Experience shows that parent involvement is very important to the program's success. Please show your student that you are interested in her progress and give her plenty of encouragement.
The best way to help your student is to get involved. Ask your student about his test preparation goals, monitor his progress as he completes the course, and encourage good time management.
Students who know the test have less test anxiety and will perform better, with less stress. Practicing will reduce the "unknowns" on test day.
The choice of whether to take the SAT* or ACT used to be determined by school/region. The SAT is more commonly required by schools in states on the east and west coasts. The ACT is more commonly required by schools in states in the midwest and the south. Today, however, most schools accept both SAT and ACT scores, which means that students can decide for themselves.
Although the tests are similar, there are some key differences. On the SAT, the writing section is required, and the essay factors into the overall score. On the ACT, students can choose whether or not to take the Writing section. Another difference is the way the tests are scored. On the SAT, a small amount is deducted for every wrong answer. On the ACT, only correct answers count, so students should answer every question. The SAT tests reading comprehension, math, and writing skills, but the ACT also tests science. Don't worry too much, though -- the test doesn't ask about specific science facts; it is more about the student's ability to read and interpret scientific information.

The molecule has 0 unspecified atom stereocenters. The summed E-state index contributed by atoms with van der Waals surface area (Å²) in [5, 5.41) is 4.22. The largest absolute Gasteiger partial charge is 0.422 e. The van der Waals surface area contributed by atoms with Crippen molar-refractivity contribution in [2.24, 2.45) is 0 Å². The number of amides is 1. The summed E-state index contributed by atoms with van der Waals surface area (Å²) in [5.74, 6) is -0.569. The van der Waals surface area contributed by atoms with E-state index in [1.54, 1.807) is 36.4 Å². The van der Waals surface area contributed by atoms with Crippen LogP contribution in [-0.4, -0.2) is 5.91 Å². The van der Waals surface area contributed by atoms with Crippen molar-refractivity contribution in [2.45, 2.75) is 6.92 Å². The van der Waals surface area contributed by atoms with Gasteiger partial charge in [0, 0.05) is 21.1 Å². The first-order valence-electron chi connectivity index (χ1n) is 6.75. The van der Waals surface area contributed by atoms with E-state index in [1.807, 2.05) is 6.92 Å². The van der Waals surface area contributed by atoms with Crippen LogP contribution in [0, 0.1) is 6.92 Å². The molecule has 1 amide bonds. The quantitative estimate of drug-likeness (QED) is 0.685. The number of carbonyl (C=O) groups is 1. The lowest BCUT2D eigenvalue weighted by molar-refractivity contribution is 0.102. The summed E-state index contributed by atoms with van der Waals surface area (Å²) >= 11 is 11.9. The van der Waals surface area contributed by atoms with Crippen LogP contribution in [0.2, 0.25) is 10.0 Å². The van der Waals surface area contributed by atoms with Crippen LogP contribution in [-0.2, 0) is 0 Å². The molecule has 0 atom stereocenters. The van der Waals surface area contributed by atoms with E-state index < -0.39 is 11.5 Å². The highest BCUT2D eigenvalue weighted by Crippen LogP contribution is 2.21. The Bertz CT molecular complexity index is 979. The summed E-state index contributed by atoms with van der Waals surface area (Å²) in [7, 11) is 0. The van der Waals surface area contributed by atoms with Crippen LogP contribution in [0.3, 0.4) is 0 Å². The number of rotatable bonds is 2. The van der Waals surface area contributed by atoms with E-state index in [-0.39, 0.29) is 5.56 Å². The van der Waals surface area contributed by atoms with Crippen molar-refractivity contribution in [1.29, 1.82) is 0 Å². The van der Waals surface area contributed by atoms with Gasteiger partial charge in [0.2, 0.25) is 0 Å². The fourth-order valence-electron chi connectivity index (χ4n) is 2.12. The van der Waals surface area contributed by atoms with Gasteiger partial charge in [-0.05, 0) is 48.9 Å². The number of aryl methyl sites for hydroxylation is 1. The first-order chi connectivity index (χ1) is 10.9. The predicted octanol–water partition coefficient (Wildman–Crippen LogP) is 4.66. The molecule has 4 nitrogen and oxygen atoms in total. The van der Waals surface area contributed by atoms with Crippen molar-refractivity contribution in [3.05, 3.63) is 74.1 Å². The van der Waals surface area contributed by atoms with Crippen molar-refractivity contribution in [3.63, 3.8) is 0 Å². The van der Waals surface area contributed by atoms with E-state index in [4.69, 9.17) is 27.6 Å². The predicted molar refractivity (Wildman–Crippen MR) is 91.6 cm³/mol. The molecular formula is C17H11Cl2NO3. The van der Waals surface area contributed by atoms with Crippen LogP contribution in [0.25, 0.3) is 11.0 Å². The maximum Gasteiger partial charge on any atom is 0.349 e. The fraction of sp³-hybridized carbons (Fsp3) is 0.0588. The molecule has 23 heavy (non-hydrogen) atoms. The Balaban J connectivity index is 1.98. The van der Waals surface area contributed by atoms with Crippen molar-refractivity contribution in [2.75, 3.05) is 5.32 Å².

Neither the SAT nor ACT is easier or better, but by getting to know each, students can decide their preference.
The test preparation courses are free resources for NJROTC cadets.
The student selects either the SAT or ACT button on the homepage of this site and registers for the test preparation course.
Yes; the student's school will have access to the scores of its participating students. This information will enable the school administrator to monitor students' progress and performance.
The test preparation courses can be customized to fit the student's timeline. For the best possible results, students should take the full course, which takes 6 to 8 weeks. If the test date is a month away or sooner, students can choose a short- or medium-length course based on their timeline. The total time of the online course includes about 40 hours of lessons and practice tests.
Yes; the courses are available 24/7 from any computer with Internet access. All work is password protected.
The NJROTC is particularly interested in making these resources available to traditionally under-served students. By identifying your student's ethnicity, we will be able to generate reports to see how well we are meeting that goal. The student's name will not be accessible in these reports.
NJROTC cadets at participating schools can take advantage of the online test preparation courses.
*SAT is a registered trademark of the College Board. ACT is a registered trademark of ACT, Inc. The College Board and ACT, Inc. are not involved in the production of, and do not endorse, this product.
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